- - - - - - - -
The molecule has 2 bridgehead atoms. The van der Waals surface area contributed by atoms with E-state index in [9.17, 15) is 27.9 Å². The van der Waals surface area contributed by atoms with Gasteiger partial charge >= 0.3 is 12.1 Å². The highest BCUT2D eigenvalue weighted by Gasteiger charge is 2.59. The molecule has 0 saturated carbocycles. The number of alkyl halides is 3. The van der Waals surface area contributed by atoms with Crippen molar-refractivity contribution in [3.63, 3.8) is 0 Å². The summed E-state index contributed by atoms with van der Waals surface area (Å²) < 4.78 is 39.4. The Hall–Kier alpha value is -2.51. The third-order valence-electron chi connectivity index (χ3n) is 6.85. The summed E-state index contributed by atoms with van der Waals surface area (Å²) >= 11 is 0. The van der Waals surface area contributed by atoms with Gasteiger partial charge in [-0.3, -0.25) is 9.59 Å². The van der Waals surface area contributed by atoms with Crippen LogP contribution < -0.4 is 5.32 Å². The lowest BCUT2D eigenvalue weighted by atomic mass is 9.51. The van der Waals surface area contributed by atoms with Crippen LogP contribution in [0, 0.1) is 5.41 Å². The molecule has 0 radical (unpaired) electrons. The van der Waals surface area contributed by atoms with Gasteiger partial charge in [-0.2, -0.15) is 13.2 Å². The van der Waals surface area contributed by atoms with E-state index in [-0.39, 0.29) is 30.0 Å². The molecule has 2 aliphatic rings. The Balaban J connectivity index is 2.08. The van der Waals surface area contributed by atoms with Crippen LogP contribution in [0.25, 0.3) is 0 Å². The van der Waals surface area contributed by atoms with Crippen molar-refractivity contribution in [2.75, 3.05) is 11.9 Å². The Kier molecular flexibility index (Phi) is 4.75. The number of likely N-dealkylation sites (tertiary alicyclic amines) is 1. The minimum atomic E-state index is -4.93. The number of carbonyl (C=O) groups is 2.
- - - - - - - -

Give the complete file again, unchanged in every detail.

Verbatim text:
The molecule has 2 bridgehead atoms. The van der Waals surface area contributed by atoms with E-state index in [9.17, 15) is 27.9 Å². The van der Waals surface area contributed by atoms with Gasteiger partial charge >= 0.3 is 12.1 Å². The highest BCUT2D eigenvalue weighted by Gasteiger charge is 2.59. The molecule has 0 saturated carbocycles. The number of alkyl halides is 3. The van der Waals surface area contributed by atoms with Crippen molar-refractivity contribution in [3.63, 3.8) is 0 Å². The summed E-state index contributed by atoms with van der Waals surface area (Å²) < 4.78 is 39.4. The Hall–Kier alpha value is -2.51. The third-order valence-electron chi connectivity index (χ3n) is 6.85. The summed E-state index contributed by atoms with van der Waals surface area (Å²) >= 11 is 0. The van der Waals surface area contributed by atoms with Gasteiger partial charge in [-0.3, -0.25) is 9.59 Å². The van der Waals surface area contributed by atoms with Crippen LogP contribution < -0.4 is 5.32 Å². The lowest BCUT2D eigenvalue weighted by atomic mass is 9.51. The van der Waals surface area contributed by atoms with Crippen LogP contribution in [0, 0.1) is 5.41 Å². The molecule has 0 radical (unpaired) electrons. The van der Waals surface area contributed by atoms with Gasteiger partial charge in [-0.2, -0.15) is 13.2 Å². The van der Waals surface area contributed by atoms with E-state index in [-0.39, 0.29) is 30.0 Å². The molecule has 2 aliphatic rings. The Balaban J connectivity index is 2.08. The van der Waals surface area contributed by atoms with Crippen LogP contribution in [0.25, 0.3) is 0 Å². The van der Waals surface area contributed by atoms with Crippen molar-refractivity contribution in [2.75, 3.05) is 11.9 Å². The Kier molecular flexibility index (Phi) is 4.75. The number of likely N-dealkylation sites (tertiary alicyclic amines) is 1. The minimum atomic E-state index is -4.93. The number of carbonyl (C=O) groups is 2.